Paper presented at the 9th International Conference on Heat Transfer, Fluid Mechanics and Thermodynamics, Malta, 16-18 July, 2012.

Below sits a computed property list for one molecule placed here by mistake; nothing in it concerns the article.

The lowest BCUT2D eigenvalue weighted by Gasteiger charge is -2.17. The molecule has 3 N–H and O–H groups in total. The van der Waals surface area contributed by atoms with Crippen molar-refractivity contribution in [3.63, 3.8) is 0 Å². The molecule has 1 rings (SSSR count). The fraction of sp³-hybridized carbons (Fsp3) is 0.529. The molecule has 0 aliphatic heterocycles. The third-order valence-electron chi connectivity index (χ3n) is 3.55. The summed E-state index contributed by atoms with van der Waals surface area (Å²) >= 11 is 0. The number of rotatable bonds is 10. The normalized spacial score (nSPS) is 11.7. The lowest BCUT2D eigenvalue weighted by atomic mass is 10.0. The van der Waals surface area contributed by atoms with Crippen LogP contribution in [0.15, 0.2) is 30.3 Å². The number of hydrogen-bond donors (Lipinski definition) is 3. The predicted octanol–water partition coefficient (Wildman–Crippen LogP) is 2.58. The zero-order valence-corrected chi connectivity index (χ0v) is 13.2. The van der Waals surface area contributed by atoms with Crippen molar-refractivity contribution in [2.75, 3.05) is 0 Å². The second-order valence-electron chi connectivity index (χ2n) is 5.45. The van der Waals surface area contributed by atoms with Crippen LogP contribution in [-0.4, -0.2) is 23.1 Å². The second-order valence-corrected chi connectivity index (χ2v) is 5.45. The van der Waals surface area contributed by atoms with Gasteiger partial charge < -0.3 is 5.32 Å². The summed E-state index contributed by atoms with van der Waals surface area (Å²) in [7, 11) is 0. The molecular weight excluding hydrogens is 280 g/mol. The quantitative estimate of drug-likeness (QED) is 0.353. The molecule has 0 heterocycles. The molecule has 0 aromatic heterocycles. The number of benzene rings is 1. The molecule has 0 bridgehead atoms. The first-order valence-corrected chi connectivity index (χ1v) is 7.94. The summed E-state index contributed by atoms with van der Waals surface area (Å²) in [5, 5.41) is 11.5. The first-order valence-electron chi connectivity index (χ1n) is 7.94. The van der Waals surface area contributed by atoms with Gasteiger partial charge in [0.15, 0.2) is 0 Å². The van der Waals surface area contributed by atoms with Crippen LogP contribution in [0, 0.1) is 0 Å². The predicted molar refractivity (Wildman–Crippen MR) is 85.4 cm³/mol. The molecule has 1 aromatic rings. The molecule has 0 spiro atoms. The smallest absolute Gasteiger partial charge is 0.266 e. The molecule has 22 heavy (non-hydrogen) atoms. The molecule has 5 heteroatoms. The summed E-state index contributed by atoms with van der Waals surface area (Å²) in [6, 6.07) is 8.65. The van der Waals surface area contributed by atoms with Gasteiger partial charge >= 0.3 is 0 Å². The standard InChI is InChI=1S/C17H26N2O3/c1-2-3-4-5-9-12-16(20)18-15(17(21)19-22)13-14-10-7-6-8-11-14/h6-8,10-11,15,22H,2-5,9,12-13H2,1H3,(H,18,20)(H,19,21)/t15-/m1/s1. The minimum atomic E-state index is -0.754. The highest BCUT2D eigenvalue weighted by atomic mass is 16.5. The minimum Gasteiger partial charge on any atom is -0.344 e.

Low cost and minimum emission of green house gases are two of the key advantages of using agricultural wastes as fuel in a bubbling fluidized bed combustor; however this advantage could be neutralized if significant cost and energy is spent on processing prior to usage of the waste, therefore if processing stage could be circumvented without compromising effectiveness and efficiency, a substantial operational cost saving could be achieved when using biomass as fuel in a commercial scale bubbling fluidized bed combustor (BFBC). This research focus on use of ‘as received’ Palm kernel shell (PKS) in an experimental model bubbling fluidized bed combustor (BFBC). PKS feedstock received from the farm were combusted in several experiments in a 150mm diameter experimental model BFBC. The effect of large particle size feedstock of the ‘as- received’(4-22mm) on thermal profile and emission characteristics during the combustion process were examined. Operational challenges such as fuel feeding, start-up and de-fluidization is examined and compare to situation when pulverized biomass is used. An electronic based inert bed temperature regulating unit ensure that the bed temperature is maintained at the pre-set value of 750oC in all the experiments. It was noted that combustion and emission characteristics with ‘as received’ PKS compare favourably with that of pulverized, however it was discovered that for specific feed rate( fd) and fluidizing air velocity(Vo) the frequency at which the inert bed temperature regulating unit cut-off is higher for the ’as received‘. The results indicate that PKS sample obtainable from Nigeria farms could be fired directly to generate energy in bubbling fluidized bed combustor.